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What we know on day 397 of the Russian invasion

Troops return home after Challenger 2 tank training in UK

Troops return home after Challenger 2 tank training in UK

Crews spent several weeks learning how to operate tanks expected to be used in a Ukraine counteroffensive

The UK defence secretary, Ben Wallace, said the Ukrainian soldiers “return to their homeland better equipped, but to no less danger”.

Wallace who visited the Ukrainian troops during their training at Bovington Camp in Dorset last month, said: “It is truly inspiring to witness the determination of Ukrainian soldiers having completed their training on British Challenger 2 tanks on British soil. We will continue to stand by them and do all we can to support Ukraine for as long as it takes.”

At a glance

What we know on day 397 of the Russian invasion

  • Volodymyr Zelenskiy has visited the partially occupied region of Zaporizhzhia, where he meet with UN nuclear chief Rafael Grossi. The head of the UN’s nuclear agency said they had “a rich exchange on the protection of the Zaporizhzhia nuclear power plant”. In a message on Telegram, Ukraine’s president said “I visited the command post of the “Zaporizhzhia” operational group of troops. I presented orders and medals to employees of the security service of Ukraine, the national guard, the national police, the state border guard service, and the state emergency service of Ukraine.”
  • Ukraine’s ground forces commander said on Monday his troops were continuing to repel heavy Russian attacks on the eastern city of Bakhmut and that defending it was a “military necessity”. Ukraine’s military said Col Gen Oleksandr Syrskyi had acted during a visit to the eastern frontline to solve “problematic issues that prevent effective execution of combat tasks” and taken “operational decisions aimed at strengthening our capabilities to deter and inflict damage on the enemy”. It gave no details, and did not say when the visit took place, but Syrskyi’s comments signalled again Ukraine’s intention to keep fighting in Bakhmut despite the heavy death toll there.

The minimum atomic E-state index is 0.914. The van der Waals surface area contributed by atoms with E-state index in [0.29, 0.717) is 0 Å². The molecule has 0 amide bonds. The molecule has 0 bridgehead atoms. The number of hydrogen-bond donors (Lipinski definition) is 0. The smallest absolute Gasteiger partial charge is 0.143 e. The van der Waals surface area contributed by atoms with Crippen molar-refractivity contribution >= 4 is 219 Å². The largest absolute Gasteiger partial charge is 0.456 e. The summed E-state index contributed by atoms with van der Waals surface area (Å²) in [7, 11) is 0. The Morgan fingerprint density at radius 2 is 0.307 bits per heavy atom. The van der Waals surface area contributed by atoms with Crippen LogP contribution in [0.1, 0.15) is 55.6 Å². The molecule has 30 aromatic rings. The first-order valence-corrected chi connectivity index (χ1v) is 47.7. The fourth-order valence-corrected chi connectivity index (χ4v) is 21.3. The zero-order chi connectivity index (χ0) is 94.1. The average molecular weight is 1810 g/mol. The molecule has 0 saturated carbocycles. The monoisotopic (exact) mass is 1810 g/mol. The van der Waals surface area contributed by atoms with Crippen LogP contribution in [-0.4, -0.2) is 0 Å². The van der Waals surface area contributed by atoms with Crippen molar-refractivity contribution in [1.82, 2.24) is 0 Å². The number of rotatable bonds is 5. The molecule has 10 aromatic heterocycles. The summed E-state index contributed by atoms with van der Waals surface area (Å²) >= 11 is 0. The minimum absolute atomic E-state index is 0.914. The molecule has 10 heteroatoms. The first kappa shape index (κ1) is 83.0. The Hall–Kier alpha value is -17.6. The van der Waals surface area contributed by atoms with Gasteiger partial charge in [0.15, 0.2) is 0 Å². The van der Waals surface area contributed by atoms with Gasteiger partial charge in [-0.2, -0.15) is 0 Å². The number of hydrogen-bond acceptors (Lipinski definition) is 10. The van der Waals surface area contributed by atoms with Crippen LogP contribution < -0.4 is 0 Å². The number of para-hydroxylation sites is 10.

• Ukraine has accused Russia of destabilising Belarus and making its smaller neighbour into “a nuclear hostage”, after Vladimir Putin’s announcement that Moscow has made a deal to station tactical nuclear weapons on Belarusian territory. The country’s opposition leader in exile, Sviatlana Tsikhanouskaya, said the move “grossly contradicts the will of the Belarusian people” and reflected the further subjugation of Belarus under Russian control.

Russia accused of taking country ‘nuclear hostage’ with deal to station missiles there

Vladimir Putin

Timeline for storing tactical nuclear weapons in Belarus is hard to believe

Like a lot of what Vladimir Putin says about nuclear weapons, his suggestion that Russia would start storing its bombs in Belarus may add up to less than it appears.

What Putin is threatening this time is to take another couple of steps along that road, starting the training of Belarus aircrews in early April to pilot aircraft carrying nuclear bombs, and to finish storage facilities for tactical nuclear weapons by 1 July.

Nuclear experts are sceptical of such ambitious timelines, and point out that Russia has been working on a nuclear weapon storage facility in Kaliningrad for at least seven years and it is still not clear whether the bombs have actually arrived there.

Published by Guestspeaker

A joint effort of several authors who do find that nobody can keep standing at the side and that “Everyone" must care about what is going on in today’s world. We are a bunch of people who do not mind that somebody has a totally different idea but is willing to share the ideas with others and to be Active and willing to let others understand how "today’s decisions will influence the future”. Therefore we would love to see many others to "Act today".

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